JH: Well, [pause] about ten days after that incident where the Germans bombed my flare path I finished my flying course on Oxfords. And I received my wings on the 2nd of August 1941 and I was commissioned on that day. And then all the big tailors; Gieves, Orchid and so on had representatives that they sent to officer’s messes and you could be measured for your uniform and it would be made up and then you’d have a fitting. And you could get your uniform within oh two or three weeks. It was quite well organised. Unfortunately, I had come top in my navigation exam. And when I finished this course on twin engine Oxfords and got my wings, they made me a navigation instructor and I was sent away to a navigation instructor’s school at Cranage in Cheshire and we spent six or eight weeks learning a bit more about navigation in general but specialising in astro navigation using sextants to take shots of the stars, the moon and the sun. And you could get position lines from your sextant readings and plot these on the chart and get a fix. If you had taken shots on three stars you could get a fix which should give you your position at night to an accuracy of about ten miles which was a lot better than they’d had up ‘til then. So there was all this emphasis on astro navigation and particularly on the various star constellations and we had to get out and identify these at night when, when the sky was clear enough and so on. But the RAF had great hopes of astro navigation but it was overtaken by other better means of navigation soon after so it didn’t catch on as a mainstream of navigation. It was always a back up aid if you needed it. Yes. Yes. So [pause] I did about a six or eight week course at Cranage and I was then qualified to teach navigation. And you’ve got to remember I was only twenty one. Still pretty young. Yeah. So they sent me down to Number 3 Service Flying Training School at South Cerney near Cirencester and I taught navigation to each group of student pilots that came along. And they had to get enough in to, to pass navigation exams and so on. Each course consisted of fifty student pilots and they were learning to fly Oxfords and we were teaching them navigation. Each course of fifty students included eight or ten Polish pilots. And these had been perhaps members of the Polish Air Force or young Polish men wanting to fly who’d used an escape route to get out of Poland and be passed down through five or six countries. Czechoslovakia, Hungary, Bulgaria, Romania into Turkey and finally they’d reached the RAF in Palestine and there they’d be vetted to make sure that they weren’t German spies. But then they would be accepted into the Polish Air Force and sent to England for training. So that’s why we had a lot of Poles on each course. Now, the training included some exercise learning how to drop bombs from two points of view. One being the pilot accepting instructions from the bomb aimer about getting on to the aiming point and the other being the actual bomb aimer who was guiding the pilot and giving instruction to the pilot to make sure that he lined up properly on the aiming point. And a bombing detail consisted of two pilots in an aircraft flying to the practice bombing range which was on mud flats in the Severn Estuary and took about ten or twelve minutes to fly to the bombing range. And then one pilot would go down to the nose where the bombsight was and he would guide his pilot friend to drop six practice bombs on this bombing range and they would change over and the other would do the bombing and the other would do the flying in the pilot’s cockpit. So the actual dropping of the bombs took about fifty minutes and with flying back to base the whole flying detail would be about an hour and twenty minutes or an hour and a half. [pause] One day, two Polish pilots took off to do this practice bombing exercise but they took a long time to come back and the Oxford only had fuel for about four hours flying but these two Poles didn’t come back to South Cerney and enquiries were made as to whether anybody had reported an Oxford crashing somewhere. They, they thought they’d crashed you see. Well, after about four hours these two Polish pilots returned. They hadn’t got any practice bombs on board. They’d dropped them all. They’d flown out over the English Channel at low level to get below the German radar screen. They got to the French coast. They flew up and down the French coast until they came to a German barracks flying a swastika flag and they dropped their twelve practice bombs on the German barracks. [laughs] Now, these practice bombs were very small. Only about eleven or twelve pounds each. They were just filled with magnesium powder so that you could plot them to give a cloud of dust. But they had a small explosive charge that gave a flash. That was all. But anyway, after about four hours these two Poles returned and they said what they’d done and of course everybody was a bit upset because they completely ruined a day’s flying programme. Apart from causing concerns about a missing aircraft, they’d ruined the next couple of day hours that aircraft was due to fly. So the chief instructor had to tear them off quite a large strip but at the same time he had to admire their aggression. [laughs] They weren’t going to waste any practice bombs. So I carried on instructing at South Cerney until May 1942 when I was posted to Canada to become a navigation instructor at a new Operational Training Unit that was being set up in Canada. But we ran into some problems straight away. The Operational Training Unit we were going to was meant to fly Hampden twin engine bombers and the crews were meant to be trained for night operations in Bomber Command. And that is where astro-navigation still played some considerable part. But unfortunately, the airframes for the Hampden bombers were made in Canada so the airframes were available but the engines were Mercury engines made by the Bristol Aircraft at Bristol in England. Well, the engines for the Hampdens never arrived. They’d been put on a ship to cross the Atlantic and the U-boats had got it and sent the ship to the bottom. So we had no engines. And of course you can’t do anything with a bare airframe. So for four or five weeks we were in limbo with virtually nothing to fly. So they made an emergency decision. The Air Ministry had ordered from Lockheed Aircraft Company at Burbank in California a number of day twin engine bombers called the Ventura which was an adapted version of the Hudson maritime patrol aircraft. Well, the Ventura used the Hudson wings and the Hudson wings were built for flying for long periods at low level, at low speed on maritime patrols you see, and the wings weren’t suitable for a day bomber which had to be a high speed bomber. So the concept of making the Ventura a day bomber never worked out. We, the RAF did order a small number. Perhaps seventy or eighty aircraft. They equipped three squadrons in Bomber Command but the casualty rate was too high and they couldn’t get away from German fighters. They couldn’t defend themselves and the casualty rate was just too high so the Ventura was never a success as a day bomber as it was meant to be, but it was quite an interesting aircraft to fly. It had very modern systems. The Americans were very good with instruments, electrics and auto pilot. Much, much better than actually the RAF equivalent and it was still an interesting aircraft to fly. So I carried on flying Venturas at Pennfield Ridge in New Brunswick, Canada which was one of the Maritime Provinces and heavily dependent on forestry, agriculture, orchards and fishing and so on and generally a rather poorer part of Canada. Yeah. Yeah. So I, I stayed on teaching navigation and then they made me a staff pilot on Venturas and I could lead students on formation flying and certain air firing exercises and so on. So I did quite a number of hours on Ventura aircraft. So then in January ’44, I was sent back to England on a troop ship from Halifax in Nova Scotia, and I came back on a troop ship called HMS Andes which when war broke out had been under construction. So it was a fairly new ship and they were able to finish it as a troop ship and it could take, you know, several hundred RAF people. So we were, I think I was on one of the top decks. A deck it was, and a cabin with six bunks in it. Three double tiered bunks occupied seven officers. The seventh had to sleep on the floor so we took it in turns to sleep on the floor. But we didn’t come back in a convoy. The Andes was fast enough to make the Atlantic crossing unescorted and if you could cruise along at seventeen or eighteen knots you were probably going fast enough to avoid the U-boats and so on. So we came back to Gourock in the Firth of Clyde at Glasgow. That was our landing point. Yeah. Yeah. I’m sorry, I’m wrong there. We came back to Liverpool. We landed at Liverpool. We landed at Liverpool, yeah. Sorry. And then I started my training with Bomber Command and I went to Number 30 OTU at Hixon, near Stafford, flying Wellington bombers. I was the pilot and I acquired a crew of; navigator, bomb aimer, wireless operator and one air gunner. So we became a crew of five and we did all our circuits and landings, local flying, cross country, bombing exercises, air firing exercises, formation flying, fighter affiliation and night flying and so on. And then after about eighty or ninety hours on Wellingtons, we finished that course and we were ready to go on to the next step on the Bomber Command training ladder, and we went to a Heavy Conversion Unit at Sandtoft near Doncaster to learn to fly the Halifax four engine bomber. And there I added on a flight engineer and a mid-upper gunner to my crew. So at that point we became a crew of seven and we did the same sort of exercises; circuits and landings, local flying, cross countries, bombing, air firing, fighter affiliation and night flying. So we did forty hours flying on Halifaxes and then we were sent to Number 1 Lancaster Finishing School at Hemswell where we all did a quick conversion course on to the Lancaster and it was just circuits and landings, day and night flying and I think one cross country. We were only there for about two, two and a half weeks and then we were qualified Lancaster crew and I was posted to Number 550 Squadron flying Lancasters based at North Killingholme near Grimsby. We arrived about teatime on the 30th of August 1944 and there was an air of gloom everywhere because that day the squadron commander, a wing commander had been shot down on a daylight raid on a French target but unfortunately he didn’t come back. So we did a couple of cross country exercises on the squadron, particularly getting used to a navigation aid called H2S which was a downward looking radar which gave you a picture of the ground and you could identify towns and water features which helped a lot with the navigation. So we did two or three training exercises with the squadron and I had to start my tour by doing a second pilot trip with an experienced crew which I did on the 10th of September 1944 and the target was Le Havre port. And we attacked it in daylight so the whole sortie was very short and we were only over the target for two or three minutes and we hardly saw any flak. Just a few puffs of smoke. A few. But it wasn’t much good from the point of view of getting me used to enemy defences. So our first raid as a complete crew was a night sortie on the 10th of September to Frankfurt and we went on a totally clear night with no cloud. But Frankfurt and Mainz it’s twin city had about two hundred search lights and they were all alight as we came over this target and you could see three or four aircraft had been coned by, you know twenty or thirty searchlights each, and they were being plastered with flak. So that didn’t do the morale a lot of good. But anyway, we, we got through all that alright. That was a flight of just over seven hours. And then we started to do three or four daylight raids on targets in or near Calais. There was a gun site that was firing shells into Dover and southern England. There were a lot of German troops in Calais which were trying to stop the allies capturing the port because we wanted to get the port for the port facilities it offered you see. Loading supplies and so on. Yeah. So we did three or four day sorties and then we [pause] we were sent on one daylight raid in October, early October, to an inland port on the River Rhine at Emmerich which was being used to bring German reinforcements in. And they sent us in in daylight at a height of eleven thousand feet which was pretty low and the German flak gunners had no trouble in picking you up as target. And suddenly a flak shell burst about thirty or forty feet in front of me. Fortunately just below me. Just a few feet below. I saw the red flash as the shell burst. I jumped out of my skin. I knew I was going to be severely tested in the next few minutes. There was one very loud bang which we found out when we landed was because a blind landing aerial on the outside of the fuselage just below, just by my left knee had been shot clean away. And we took a lot of flak fragments in the port wing and one fragment punctured one fuel tank and the mid-upper gunner reported fuel streaming back from this tank and I could tell from the petrol gauge that it was leaking pretty badly. The needle was going down. So we had to run all four engines off that one tank to make best use of what fuel was remaining in it. And I checked around with the crew. Nobody was hurt. We were all unharmed. That was a bit of a surprise in a way. And when we landed we found we’d got over seventy holes in the port wing in the bomb bay doors of the fuselage and so on. So we’d taken quite a pasting from this flak shell. But anyway, we got back alright and then we set out to do a lot of night raids on mostly targets in southern Germany like Stuttgart, Munich, Leipzig, Nuremberg and so on, interspersed with raids on Ruhr Targets like Essen and Dusseldorf and then three raids on Cologne we did as well. On one of the Cologne raids we were hit by flak again but that time minor. We only got ten or twenty holes. Yes. Yes. So there was one particular episode during my tour with 550 Squadron. About halfway through our tour, our flight engineer fell off his motorbike and broke his wrist and he was out of action for five or six weeks, in which period we carried on flying doing six raids with a replacement flight engineer. So when my crew had finished their thirty raids, the flight engineer had only done twenty four because he’d missed six of them. So I got the whole crew to volunteer to fly six extra raids to finish off the flight engineer which meant that I as a pilot did thirty seven raids all together, because I’d started with the second pilot trip you see. So I, there weren’t, there weren’t many people on the squadron that had flown more raids than that. Yeah. And we, we got through the tour alright. As long as you were in the middle of the bomber stream you were relatively safe from night fighters. The night fighters were the biggest danger because with their twenty millimetre cannon firing upwards they came underneath you and you couldn’t see them and they fired up in to your fuel tanks and engines and so on, and usually the first burst was pretty fatal. But the night fighters were looking first for bombers on the edge of the bomber stream where they would be easier to pick up you see. But I had a good navigator and he kept me in the middle of the bomber stream and we were never attacked by a night fighter. So I take my hat off to my navigator there. He was really responsible for the crew coming, coming back unharmed from all these raids. Yeah. Yeah. We finished up. Our next to last raid was the Dresden raid where we, we flew for ten hours twenty minutes. And unfortunately when I started up my own aircraft, the brake pressure was too low and we couldn’t taxi out and take off. We had to switch quickly to the reserve aircraft which was already bombed and fuelled up. So we were taken to the reserve aircraft and we flew the sortie in the reserve aircraft. But not surprisingly the reserve aircraft was a very tired out aircraft and possibly had a twisted fuselage. It didn’t fly too well and I had to use much more fuel than usual in climbing up to altitude and we started to get a bit short of fuel and coming back across France we realised we didn’t have enough fuel to get to North Killingholme, so we landed at an emergency airstrip at Manston in Kent. Just next to Ramsgate. And we landed there about ten past seven in the morning just as it was getting light. Yeah. So, that, that was that was a long, long sortie. Ten hours twenty minutes was our longest sortie. That’s ten hours twenty minutes from take-off to landing. But that means, what with starting the engines during the early take off checks, taxiing to the take off point, taxiing back after you land, I’d been strapped to that seat for over eleven hours you see. Quite a long time isn’t it? [laughs]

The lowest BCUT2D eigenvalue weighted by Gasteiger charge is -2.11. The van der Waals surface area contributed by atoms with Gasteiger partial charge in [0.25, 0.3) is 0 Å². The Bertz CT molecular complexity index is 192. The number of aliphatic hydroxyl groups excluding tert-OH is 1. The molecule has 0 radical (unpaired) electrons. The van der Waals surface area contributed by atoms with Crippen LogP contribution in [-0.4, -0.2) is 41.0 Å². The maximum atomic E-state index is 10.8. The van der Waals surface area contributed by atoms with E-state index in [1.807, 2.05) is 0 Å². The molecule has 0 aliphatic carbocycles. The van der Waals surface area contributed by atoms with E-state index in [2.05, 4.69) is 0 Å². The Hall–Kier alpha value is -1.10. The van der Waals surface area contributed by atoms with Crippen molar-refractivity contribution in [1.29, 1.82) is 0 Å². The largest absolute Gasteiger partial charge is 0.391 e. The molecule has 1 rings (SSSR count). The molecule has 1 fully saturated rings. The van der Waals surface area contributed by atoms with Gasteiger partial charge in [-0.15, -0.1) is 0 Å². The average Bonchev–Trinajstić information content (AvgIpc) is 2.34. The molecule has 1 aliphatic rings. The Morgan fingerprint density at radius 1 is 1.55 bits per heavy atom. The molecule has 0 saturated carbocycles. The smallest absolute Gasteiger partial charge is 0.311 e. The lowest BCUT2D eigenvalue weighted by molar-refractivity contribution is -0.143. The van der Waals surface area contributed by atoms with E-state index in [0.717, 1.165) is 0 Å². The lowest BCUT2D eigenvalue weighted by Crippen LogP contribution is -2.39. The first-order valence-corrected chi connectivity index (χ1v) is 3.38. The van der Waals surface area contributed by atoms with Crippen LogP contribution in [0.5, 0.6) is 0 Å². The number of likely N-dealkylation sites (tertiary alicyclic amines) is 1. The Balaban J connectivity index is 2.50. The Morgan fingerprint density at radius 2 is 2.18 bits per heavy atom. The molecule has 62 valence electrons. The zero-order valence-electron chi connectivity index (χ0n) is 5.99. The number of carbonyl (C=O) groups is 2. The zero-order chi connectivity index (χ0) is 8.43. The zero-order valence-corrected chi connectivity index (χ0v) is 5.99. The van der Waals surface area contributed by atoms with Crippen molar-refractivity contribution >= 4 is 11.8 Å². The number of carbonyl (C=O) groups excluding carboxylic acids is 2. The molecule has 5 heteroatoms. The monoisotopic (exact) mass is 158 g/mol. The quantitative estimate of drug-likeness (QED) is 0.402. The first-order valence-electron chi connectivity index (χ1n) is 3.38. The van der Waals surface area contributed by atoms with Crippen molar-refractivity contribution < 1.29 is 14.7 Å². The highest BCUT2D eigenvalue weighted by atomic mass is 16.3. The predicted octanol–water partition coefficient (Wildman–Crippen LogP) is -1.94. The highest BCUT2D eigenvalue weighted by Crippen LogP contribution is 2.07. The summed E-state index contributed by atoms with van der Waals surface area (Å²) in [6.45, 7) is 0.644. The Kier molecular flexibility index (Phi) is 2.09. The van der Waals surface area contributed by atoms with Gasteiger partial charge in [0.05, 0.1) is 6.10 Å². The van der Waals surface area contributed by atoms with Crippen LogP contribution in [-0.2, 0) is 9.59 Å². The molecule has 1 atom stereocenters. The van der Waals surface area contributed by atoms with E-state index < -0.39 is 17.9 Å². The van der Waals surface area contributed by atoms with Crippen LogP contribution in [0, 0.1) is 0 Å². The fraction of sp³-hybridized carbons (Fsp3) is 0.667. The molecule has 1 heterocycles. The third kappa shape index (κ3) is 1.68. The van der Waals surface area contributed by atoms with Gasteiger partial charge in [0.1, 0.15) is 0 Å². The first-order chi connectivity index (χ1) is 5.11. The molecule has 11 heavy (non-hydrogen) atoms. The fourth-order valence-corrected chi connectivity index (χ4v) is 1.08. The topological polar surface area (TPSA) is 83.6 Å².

PS: A very long time.